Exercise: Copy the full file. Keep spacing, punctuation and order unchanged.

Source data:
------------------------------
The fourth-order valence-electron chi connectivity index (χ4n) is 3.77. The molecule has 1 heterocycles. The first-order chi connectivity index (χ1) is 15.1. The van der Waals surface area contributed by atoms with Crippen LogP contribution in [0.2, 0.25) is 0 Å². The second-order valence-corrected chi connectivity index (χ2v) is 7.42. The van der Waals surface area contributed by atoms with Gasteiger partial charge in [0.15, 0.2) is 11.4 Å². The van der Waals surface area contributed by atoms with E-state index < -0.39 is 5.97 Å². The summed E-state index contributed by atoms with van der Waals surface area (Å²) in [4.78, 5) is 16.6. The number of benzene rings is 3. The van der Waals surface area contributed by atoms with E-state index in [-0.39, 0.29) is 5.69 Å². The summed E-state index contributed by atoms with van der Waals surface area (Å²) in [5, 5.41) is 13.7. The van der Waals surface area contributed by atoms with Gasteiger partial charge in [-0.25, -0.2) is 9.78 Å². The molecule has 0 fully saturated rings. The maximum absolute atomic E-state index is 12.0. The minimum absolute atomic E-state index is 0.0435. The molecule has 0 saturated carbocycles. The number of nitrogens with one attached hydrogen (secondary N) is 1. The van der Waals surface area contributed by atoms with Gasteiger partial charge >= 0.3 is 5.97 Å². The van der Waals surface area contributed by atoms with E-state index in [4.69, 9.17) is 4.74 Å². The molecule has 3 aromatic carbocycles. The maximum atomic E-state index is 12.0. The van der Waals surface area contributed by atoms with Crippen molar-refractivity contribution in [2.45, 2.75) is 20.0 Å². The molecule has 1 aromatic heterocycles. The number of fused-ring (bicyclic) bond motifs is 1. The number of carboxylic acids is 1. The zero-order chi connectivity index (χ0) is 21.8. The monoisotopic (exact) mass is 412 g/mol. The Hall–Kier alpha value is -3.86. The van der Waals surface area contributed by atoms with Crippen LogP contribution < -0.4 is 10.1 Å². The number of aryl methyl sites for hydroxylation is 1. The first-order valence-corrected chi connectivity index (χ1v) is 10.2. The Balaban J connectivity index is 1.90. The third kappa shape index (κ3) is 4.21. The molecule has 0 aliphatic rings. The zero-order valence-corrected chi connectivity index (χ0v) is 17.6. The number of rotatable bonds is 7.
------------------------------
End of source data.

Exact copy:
The fourth-order valence-electron chi connectivity index (χ4n) is 3.77. The molecule has 1 heterocycles. The first-order chi connectivity index (χ1) is 15.1. The van der Waals surface area contributed by atoms with Crippen LogP contribution in [0.2, 0.25) is 0 Å². The second-order valence-corrected chi connectivity index (χ2v) is 7.42. The van der Waals surface area contributed by atoms with Gasteiger partial charge in [0.15, 0.2) is 11.4 Å². The van der Waals surface area contributed by atoms with E-state index < -0.39 is 5.97 Å². The summed E-state index contributed by atoms with van der Waals surface area (Å²) in [4.78, 5) is 16.6. The number of benzene rings is 3. The van der Waals surface area contributed by atoms with E-state index in [-0.39, 0.29) is 5.69 Å². The summed E-state index contributed by atoms with van der Waals surface area (Å²) in [5, 5.41) is 13.7. The van der Waals surface area contributed by atoms with Gasteiger partial charge in [-0.25, -0.2) is 9.78 Å². The molecule has 0 fully saturated rings. The maximum absolute atomic E-state index is 12.0. The minimum absolute atomic E-state index is 0.0435. The molecule has 0 saturated carbocycles. The number of nitrogens with one attached hydrogen (secondary N) is 1. The van der Waals surface area contributed by atoms with Gasteiger partial charge >= 0.3 is 5.97 Å². The van der Waals surface area contributed by atoms with E-state index in [4.69, 9.17) is 4.74 Å². The molecule has 3 aromatic carbocycles. The maximum atomic E-state index is 12.0. The van der Waals surface area contributed by atoms with Crippen molar-refractivity contribution in [2.45, 2.75) is 20.0 Å². The molecule has 1 aromatic heterocycles. The number of fused-ring (bicyclic) bond motifs is 1. The number of carboxylic acids is 1. The zero-order chi connectivity index (χ0) is 21.8. The monoisotopic (exact) mass is 412 g/mol. The Hall–Kier alpha value is -3.86. The van der Waals surface area contributed by atoms with Crippen LogP contribution < -0.4 is 10.1 Å². The number of aryl methyl sites for hydroxylation is 1. The first-order valence-corrected chi connectivity index (χ1v) is 10.2. The Balaban J connectivity index is 1.90. The third kappa shape index (κ3) is 4.21. The molecule has 0 aliphatic rings. The zero-order valence-corrected chi connectivity index (χ0v) is 17.6. The number of rotatable bonds is 7.